“As far as the mummy thing, I based it on plastic surgery. Look at someone like Kim Kardashian or Ice-T’s wife, Coco. Those girls aren’t African-American. But it’s actually a representation of our culture wanting to be plastic, and that’s why there’s bandages and it’s mummies. I thought that would really correlate well together… It came from an honest place. If there was any inkling of anything bad, then it wouldn’t be there, because I’m very sensitive to people. … I guess I’ll just stick to baseball and hot dogs, and that’s it. I know that’s a quote that’s gonna come to fuck me in the ass, but can’t you appreciate a culture? I guess, like, everybody has to stay in their lane? I don’t know.”
As a pop star who has had more than a few accusations the racial insensitivity against her, Katy Perry was asked by Rolling Stone to explain herself. Unlike Miley Cyrus, at least Katy doesn’t seem to think she’s being persecuted for no reason. Instead, Katy just seems frustrated that parading around in makeup and a costume to look like someone of a different race isn’t seen as “appreciat[ing] a culture.” Keep reading »
This weekend, police in Brooklyn, New York, busted some folks who were grilling on the sidewalk — which, I didn’t know until reading this New York Daily News article, is illegal. But a “melee” broke out, with several of the parties resisting arrest. Now there are photographs being distributed by a community advocacy group which purport to show a NYPD officer with his arm in an illegal chokehold around a woman, Rosan Miller, who is seven-months pregnant. Keep reading »
Last week, Nicki Minaj released the artwork for her new single “Anaconda,” featuring the rapper in a squat position with her large posterior aimed directly at viewers. The image was met with mostly support from fans and critics but some questioned if the image was “too racy.” In response to those criticisms, Minaj tweeted several Sports Illustrated photos with White swimsuit models in similar poses and the message “angelic” and “acceptable,” hinting at society’s racial bias that does not treat Black bodies with the same respect as White ones — a statement that was met with more controversy. Keep reading »
“I don’t want to spend my life thinking about all the impossibilities I face when I wake up in the morning. But the reality is, I’m a woman of color in America. That itself is enough for you to wake up and go, “Oh, f—!” … My balls are pretty big. There’s a confidence that my sisters and I were raised with. After my dad died [in a car accident, when she was nine years old], my mom moved us from Queens back to the Dominican Republic. A very macho sort of place. But my mom raised us to know that we are equal to anyone.”
Zoe Saldana has always struck me as the best kind of interviewee: someone who will sound off openly and honestly and say things that make you want to be her friend. Scratch that, I want both Zoe and Mama Saldana in my corner.
In this interview with The Hollywood Reporter, Zoe also talked about the controversy around her role in a biopic about Nina Simone. Some people, including Frisky contributor Erica Watson, complained that Hollywood whitewashed Nina’s story by casting a lighter-skinned woman of color like Zoe for the role. Nina Simone was a darker-skinned Black woman who was very proud of her Blackness. Here’s what Zoe — who has addressed the controversy before — has to say about that: Keep reading »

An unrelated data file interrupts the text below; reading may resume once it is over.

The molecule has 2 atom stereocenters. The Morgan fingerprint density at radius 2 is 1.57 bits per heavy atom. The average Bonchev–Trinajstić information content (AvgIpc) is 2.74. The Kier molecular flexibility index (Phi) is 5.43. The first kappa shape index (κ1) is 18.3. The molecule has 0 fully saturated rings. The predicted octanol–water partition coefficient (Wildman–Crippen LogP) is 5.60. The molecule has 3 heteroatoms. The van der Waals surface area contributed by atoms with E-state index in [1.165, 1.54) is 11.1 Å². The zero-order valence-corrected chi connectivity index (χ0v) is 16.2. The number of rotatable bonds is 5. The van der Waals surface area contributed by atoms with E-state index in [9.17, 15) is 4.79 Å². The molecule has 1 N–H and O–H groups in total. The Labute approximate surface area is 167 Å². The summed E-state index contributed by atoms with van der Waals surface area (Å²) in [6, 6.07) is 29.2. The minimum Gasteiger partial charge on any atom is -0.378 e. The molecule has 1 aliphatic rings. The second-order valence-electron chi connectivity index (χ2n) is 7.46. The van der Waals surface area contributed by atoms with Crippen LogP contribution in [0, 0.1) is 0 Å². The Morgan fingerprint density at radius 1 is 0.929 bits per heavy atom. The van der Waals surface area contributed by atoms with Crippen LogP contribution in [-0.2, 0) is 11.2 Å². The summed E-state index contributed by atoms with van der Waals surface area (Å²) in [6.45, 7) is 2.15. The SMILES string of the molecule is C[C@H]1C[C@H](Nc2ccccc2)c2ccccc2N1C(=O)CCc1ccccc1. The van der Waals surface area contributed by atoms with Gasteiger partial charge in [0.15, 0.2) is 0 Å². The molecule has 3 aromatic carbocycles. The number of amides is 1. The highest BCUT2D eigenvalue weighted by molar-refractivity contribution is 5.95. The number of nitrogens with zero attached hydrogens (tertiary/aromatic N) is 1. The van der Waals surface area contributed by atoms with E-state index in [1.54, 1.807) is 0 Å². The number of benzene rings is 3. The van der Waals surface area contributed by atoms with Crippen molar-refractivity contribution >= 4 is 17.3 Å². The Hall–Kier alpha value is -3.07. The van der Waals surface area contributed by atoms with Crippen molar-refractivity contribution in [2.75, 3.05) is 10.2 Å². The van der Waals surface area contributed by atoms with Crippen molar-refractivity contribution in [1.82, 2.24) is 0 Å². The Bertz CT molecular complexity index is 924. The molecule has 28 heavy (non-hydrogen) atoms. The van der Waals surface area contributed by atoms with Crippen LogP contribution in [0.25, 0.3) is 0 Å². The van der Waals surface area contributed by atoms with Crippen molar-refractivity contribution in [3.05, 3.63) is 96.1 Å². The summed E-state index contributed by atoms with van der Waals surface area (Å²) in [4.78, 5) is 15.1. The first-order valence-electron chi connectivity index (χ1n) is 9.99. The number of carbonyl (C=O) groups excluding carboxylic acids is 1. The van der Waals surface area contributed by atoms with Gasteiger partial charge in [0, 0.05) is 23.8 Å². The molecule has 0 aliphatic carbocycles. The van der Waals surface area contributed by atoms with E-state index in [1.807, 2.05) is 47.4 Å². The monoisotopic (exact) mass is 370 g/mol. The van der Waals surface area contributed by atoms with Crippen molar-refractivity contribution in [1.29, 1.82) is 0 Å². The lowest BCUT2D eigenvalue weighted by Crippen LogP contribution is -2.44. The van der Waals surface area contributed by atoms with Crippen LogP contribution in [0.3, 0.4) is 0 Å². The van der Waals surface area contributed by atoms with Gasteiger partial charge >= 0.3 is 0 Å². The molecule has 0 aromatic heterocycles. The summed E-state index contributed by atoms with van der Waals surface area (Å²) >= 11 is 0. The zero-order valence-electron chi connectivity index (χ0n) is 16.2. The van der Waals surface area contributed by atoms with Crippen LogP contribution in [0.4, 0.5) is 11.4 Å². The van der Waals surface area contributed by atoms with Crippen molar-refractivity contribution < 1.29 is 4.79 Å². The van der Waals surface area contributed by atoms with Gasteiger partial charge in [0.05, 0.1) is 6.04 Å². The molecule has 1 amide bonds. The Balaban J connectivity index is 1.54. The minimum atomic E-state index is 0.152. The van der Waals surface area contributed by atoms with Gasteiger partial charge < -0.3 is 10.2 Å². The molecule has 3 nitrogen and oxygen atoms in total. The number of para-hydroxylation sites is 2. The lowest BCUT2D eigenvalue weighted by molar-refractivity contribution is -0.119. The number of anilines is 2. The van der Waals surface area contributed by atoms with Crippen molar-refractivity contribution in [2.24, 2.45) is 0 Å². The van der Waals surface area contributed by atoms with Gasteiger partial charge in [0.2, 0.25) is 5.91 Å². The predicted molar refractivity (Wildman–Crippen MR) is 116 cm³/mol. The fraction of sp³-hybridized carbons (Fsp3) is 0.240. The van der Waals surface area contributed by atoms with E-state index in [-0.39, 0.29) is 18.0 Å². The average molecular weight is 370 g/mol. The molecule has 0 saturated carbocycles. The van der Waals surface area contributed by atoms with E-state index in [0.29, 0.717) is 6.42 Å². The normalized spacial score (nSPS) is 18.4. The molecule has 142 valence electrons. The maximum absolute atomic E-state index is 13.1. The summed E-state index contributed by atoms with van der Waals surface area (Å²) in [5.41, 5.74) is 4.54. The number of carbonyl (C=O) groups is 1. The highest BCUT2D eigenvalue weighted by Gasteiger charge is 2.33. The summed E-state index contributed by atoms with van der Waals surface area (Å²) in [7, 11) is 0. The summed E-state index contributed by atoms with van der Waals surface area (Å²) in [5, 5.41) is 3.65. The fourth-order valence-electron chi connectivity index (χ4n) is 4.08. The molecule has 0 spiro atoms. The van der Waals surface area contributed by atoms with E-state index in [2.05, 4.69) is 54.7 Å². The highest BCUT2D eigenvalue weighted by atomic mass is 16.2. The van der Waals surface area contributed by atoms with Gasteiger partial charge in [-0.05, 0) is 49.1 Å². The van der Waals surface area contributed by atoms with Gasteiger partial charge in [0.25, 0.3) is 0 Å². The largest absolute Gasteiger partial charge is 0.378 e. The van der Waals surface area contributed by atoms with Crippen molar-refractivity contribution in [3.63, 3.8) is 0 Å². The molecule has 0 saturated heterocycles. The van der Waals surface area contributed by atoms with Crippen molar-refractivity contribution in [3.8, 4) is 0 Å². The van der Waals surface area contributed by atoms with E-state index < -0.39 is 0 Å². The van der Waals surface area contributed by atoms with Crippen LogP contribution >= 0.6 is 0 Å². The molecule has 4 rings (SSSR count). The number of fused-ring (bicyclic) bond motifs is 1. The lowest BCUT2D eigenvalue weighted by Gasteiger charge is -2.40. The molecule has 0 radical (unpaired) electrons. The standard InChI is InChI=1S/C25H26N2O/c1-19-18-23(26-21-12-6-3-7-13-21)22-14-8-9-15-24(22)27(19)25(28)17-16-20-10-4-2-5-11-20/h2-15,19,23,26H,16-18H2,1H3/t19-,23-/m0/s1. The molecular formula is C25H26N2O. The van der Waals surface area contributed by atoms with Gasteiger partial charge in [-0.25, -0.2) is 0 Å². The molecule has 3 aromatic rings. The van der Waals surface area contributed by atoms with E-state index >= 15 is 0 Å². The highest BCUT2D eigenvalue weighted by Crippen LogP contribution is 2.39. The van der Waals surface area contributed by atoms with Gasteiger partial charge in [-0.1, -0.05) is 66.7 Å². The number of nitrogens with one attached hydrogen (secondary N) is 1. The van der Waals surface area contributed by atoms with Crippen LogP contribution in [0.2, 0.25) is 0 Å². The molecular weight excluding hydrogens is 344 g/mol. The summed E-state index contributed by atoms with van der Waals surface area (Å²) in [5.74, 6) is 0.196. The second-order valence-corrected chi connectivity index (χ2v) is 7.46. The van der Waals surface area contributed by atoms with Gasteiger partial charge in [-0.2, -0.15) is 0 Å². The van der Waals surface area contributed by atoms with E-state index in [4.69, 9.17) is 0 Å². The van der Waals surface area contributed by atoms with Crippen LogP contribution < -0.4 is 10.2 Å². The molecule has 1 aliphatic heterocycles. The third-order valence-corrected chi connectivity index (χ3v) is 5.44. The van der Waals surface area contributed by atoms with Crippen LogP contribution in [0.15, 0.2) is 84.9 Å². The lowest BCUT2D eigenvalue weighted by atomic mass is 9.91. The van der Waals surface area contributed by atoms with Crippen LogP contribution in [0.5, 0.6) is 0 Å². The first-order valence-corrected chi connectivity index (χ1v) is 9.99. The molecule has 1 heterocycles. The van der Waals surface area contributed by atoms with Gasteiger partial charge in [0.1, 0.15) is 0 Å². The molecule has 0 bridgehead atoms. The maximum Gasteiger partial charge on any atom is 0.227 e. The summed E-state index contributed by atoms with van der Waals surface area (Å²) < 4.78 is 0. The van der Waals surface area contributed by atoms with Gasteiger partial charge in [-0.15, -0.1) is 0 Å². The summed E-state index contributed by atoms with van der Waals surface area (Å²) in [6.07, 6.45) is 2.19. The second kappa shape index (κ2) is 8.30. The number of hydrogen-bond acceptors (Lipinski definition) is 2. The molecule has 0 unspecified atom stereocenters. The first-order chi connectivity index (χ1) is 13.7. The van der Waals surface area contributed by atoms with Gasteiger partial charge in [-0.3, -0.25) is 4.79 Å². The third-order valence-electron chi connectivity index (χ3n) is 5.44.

I recently read a piece written by Kimberly Foster titled “Why I Will Not March For Eric Garner.” The author plainly states her argument: she refuses to rally in support of Eric Garner — who died of cardiac arrest after being put in a chokehold by an NYPD officer — because she does not believe Black men equally support Black women in their struggle against oppression. In her own words directed to Black men: “I’m not settling for anything less than reciprocity. If you refuse to hear our calls for help, then I cannot respond to yours.”
Many were offended that the author used the untimely death of a man to launch a discussion about sexism in the Black community and I shared that sentiment. Yet the piece sparked a huge discussion about gender inequality amongst myself and a group of coworkers — who happened to be Black men — nonetheless. Keep reading »
A new film called “Dear White People” swept accolades at the Sundance Film Festival and is making its way to theaters this fall. To market the comedy, a trailer was released recently that has since been viewed over a million times on YouTube and has also received thousands of comments. I mistakenly read through some of them.
Since I did and was horrified, I wanted to extend a piece of advice to The Frisky readers: cease and desist from writing a comment about the “Dear White People” movie trailer before reading this list. I urge you to do this, not at my behest, but to save yourself from looking like one of the most ignorant, rude and possibly racist individuals to exist in the 21st century.
Without further ado: “15 of the Most Outrageously Stupid Responses To The ‘Dear White People’ Movie Trailer (And Smart Responses To Them).” Keep reading »